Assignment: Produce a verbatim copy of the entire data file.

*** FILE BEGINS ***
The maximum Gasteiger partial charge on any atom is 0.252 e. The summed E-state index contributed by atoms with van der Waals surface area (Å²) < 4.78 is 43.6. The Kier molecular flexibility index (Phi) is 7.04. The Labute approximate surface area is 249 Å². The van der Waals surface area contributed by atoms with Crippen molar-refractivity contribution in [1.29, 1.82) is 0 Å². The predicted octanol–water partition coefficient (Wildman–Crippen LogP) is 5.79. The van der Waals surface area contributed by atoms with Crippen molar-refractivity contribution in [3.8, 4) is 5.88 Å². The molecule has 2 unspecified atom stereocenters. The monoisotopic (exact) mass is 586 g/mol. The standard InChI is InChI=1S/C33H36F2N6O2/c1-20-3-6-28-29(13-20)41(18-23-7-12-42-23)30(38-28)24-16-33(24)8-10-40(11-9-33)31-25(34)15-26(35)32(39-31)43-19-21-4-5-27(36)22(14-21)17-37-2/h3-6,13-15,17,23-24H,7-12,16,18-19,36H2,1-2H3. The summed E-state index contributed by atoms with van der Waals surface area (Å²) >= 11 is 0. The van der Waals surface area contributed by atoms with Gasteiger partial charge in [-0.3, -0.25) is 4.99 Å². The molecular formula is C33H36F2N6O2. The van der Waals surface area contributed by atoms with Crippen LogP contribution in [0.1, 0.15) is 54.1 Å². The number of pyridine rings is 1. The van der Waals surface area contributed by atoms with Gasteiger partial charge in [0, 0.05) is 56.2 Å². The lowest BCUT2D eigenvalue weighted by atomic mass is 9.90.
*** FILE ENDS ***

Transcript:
The maximum Gasteiger partial charge on any atom is 0.252 e. The summed E-state index contributed by atoms with van der Waals surface area (Å²) < 4.78 is 43.6. The Kier molecular flexibility index (Phi) is 7.04. The Labute approximate surface area is 249 Å². The van der Waals surface area contributed by atoms with Crippen molar-refractivity contribution in [1.29, 1.82) is 0 Å². The predicted octanol–water partition coefficient (Wildman–Crippen LogP) is 5.79. The van der Waals surface area contributed by atoms with Crippen molar-refractivity contribution in [3.8, 4) is 5.88 Å². The molecule has 2 unspecified atom stereocenters. The monoisotopic (exact) mass is 586 g/mol. The standard InChI is InChI=1S/C33H36F2N6O2/c1-20-3-6-28-29(13-20)41(18-23-7-12-42-23)30(38-28)24-16-33(24)8-10-40(11-9-33)31-25(34)15-26(35)32(39-31)43-19-21-4-5-27(36)22(14-21)17-37-2/h3-6,13-15,17,23-24H,7-12,16,18-19,36H2,1-2H3. The summed E-state index contributed by atoms with van der Waals surface area (Å²) >= 11 is 0. The van der Waals surface area contributed by atoms with Gasteiger partial charge in [-0.3, -0.25) is 4.99 Å². The molecular formula is C33H36F2N6O2. The van der Waals surface area contributed by atoms with Crippen LogP contribution in [0.1, 0.15) is 54.1 Å². The number of pyridine rings is 1. The van der Waals surface area contributed by atoms with Gasteiger partial charge in [0, 0.05) is 56.2 Å². The lowest BCUT2D eigenvalue weighted by atomic mass is 9.90.